Slower Snowmelt Could Mean Less Water, Researchers Say

March 28, 2017
Colorado WeatherColorado Weather Brennan Linsley / AP
This file photo from the Associated Press shows fesh snowfall over the hills above Boulder. March 4, 2015

A recent study suggests climate change could slow the rate at which snowpack melts. That could mean less water available for future use.

Climate scientists suggest in a warmer world snowmelt will occur earlier in the season when days are shorter and the sun doesn't shine directly overhead. As a result, this study shows snowmelt will occur more slowly.

Study co-author Keith Musselman is with the National Center for Atmospheric Research in Boulder. He says the findings could mean less water for states that rely on snowpack, like Colorado.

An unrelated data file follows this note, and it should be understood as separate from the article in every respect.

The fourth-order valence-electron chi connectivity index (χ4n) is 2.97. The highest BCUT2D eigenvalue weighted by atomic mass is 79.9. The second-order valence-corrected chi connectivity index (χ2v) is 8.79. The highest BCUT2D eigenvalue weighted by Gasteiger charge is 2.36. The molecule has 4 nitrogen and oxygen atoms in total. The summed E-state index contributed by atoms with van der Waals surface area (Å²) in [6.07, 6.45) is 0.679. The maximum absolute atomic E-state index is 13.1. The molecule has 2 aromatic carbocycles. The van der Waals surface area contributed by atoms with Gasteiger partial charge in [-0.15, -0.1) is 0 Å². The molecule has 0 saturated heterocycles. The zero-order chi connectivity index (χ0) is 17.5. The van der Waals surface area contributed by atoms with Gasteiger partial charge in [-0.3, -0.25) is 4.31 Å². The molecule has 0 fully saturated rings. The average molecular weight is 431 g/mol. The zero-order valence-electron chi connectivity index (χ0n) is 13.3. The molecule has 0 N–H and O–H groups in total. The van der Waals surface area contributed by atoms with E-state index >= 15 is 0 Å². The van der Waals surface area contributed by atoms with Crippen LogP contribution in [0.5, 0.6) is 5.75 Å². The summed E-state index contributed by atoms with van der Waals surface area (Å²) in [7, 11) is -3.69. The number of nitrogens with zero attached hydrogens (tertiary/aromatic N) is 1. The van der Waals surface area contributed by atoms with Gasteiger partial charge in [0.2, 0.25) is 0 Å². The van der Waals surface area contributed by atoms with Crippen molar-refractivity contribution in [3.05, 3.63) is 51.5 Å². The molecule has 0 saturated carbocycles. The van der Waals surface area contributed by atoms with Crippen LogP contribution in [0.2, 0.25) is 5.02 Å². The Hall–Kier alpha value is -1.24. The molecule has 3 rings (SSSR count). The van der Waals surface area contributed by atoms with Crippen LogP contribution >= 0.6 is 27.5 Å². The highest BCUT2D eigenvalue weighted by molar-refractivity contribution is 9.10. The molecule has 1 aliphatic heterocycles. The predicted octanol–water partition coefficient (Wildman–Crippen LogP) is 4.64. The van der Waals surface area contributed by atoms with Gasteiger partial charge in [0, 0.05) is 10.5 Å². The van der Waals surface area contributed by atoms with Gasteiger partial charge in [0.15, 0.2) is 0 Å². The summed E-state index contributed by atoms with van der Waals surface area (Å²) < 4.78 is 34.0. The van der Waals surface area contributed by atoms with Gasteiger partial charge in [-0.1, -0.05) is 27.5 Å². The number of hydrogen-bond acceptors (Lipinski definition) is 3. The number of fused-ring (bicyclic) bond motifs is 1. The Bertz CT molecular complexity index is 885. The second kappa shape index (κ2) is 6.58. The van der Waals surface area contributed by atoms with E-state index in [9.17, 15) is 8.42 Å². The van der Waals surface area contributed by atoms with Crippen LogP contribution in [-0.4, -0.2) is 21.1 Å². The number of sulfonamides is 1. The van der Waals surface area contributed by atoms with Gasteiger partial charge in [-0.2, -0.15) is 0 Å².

"When snow melts more slowly, the resulting water kind of lingers in the soil more giving plants more opportunities to take up that moisture and then ultimately water absorbed by those plants is water that doesn't make it into our streams and waterways," he said.  

The study was published in the peer-reviewed journal Nature Climate Change.

Another recent study from Colorado State University suggests the loss of stream flow in the Colorado River due to climate change could be upward of 35% by the end of the 21st century.

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